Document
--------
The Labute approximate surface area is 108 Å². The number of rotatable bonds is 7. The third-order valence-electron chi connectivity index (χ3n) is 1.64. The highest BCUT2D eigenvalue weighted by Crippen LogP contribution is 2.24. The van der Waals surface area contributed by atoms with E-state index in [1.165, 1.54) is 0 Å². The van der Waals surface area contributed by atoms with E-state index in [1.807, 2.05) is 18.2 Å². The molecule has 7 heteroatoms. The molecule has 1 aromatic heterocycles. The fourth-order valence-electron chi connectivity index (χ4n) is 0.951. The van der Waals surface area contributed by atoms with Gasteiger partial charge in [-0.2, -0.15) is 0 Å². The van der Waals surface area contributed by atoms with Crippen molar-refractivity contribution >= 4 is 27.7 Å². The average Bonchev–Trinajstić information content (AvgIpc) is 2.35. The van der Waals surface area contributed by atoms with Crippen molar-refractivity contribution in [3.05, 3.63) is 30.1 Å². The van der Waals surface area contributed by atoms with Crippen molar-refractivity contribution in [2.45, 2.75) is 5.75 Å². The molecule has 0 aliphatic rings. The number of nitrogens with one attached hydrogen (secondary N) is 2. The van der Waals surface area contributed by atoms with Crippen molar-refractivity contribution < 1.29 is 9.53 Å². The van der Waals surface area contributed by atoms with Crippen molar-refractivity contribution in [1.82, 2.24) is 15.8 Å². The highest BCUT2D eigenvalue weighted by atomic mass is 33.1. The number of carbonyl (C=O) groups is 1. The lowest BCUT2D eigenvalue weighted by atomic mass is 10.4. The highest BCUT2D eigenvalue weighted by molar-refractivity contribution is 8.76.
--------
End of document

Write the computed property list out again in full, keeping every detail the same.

The Labute approximate surface area is 108 Å². The number of rotatable bonds is 7. The third-order valence-electron chi connectivity index (χ3n) is 1.64. The highest BCUT2D eigenvalue weighted by Crippen LogP contribution is 2.24. The van der Waals surface area contributed by atoms with E-state index in [1.165, 1.54) is 0 Å². The van der Waals surface area contributed by atoms with E-state index in [1.807, 2.05) is 18.2 Å². The molecule has 7 heteroatoms. The molecule has 1 aromatic heterocycles. The fourth-order valence-electron chi connectivity index (χ4n) is 0.951. The van der Waals surface area contributed by atoms with Gasteiger partial charge in [-0.2, -0.15) is 0 Å². The van der Waals surface area contributed by atoms with Crippen molar-refractivity contribution >= 4 is 27.7 Å². The average Bonchev–Trinajstić information content (AvgIpc) is 2.35. The van der Waals surface area contributed by atoms with Crippen molar-refractivity contribution in [3.05, 3.63) is 30.1 Å². The van der Waals surface area contributed by atoms with Crippen molar-refractivity contribution in [2.45, 2.75) is 5.75 Å². The molecule has 0 aliphatic rings. The number of nitrogens with one attached hydrogen (secondary N) is 2. The van der Waals surface area contributed by atoms with Crippen molar-refractivity contribution < 1.29 is 9.53 Å². The van der Waals surface area contributed by atoms with Crippen molar-refractivity contribution in [1.82, 2.24) is 15.8 Å². The highest BCUT2D eigenvalue weighted by atomic mass is 33.1. The number of carbonyl (C=O) groups is 1. The lowest BCUT2D eigenvalue weighted by atomic mass is 10.4. The highest BCUT2D eigenvalue weighted by molar-refractivity contribution is 8.76.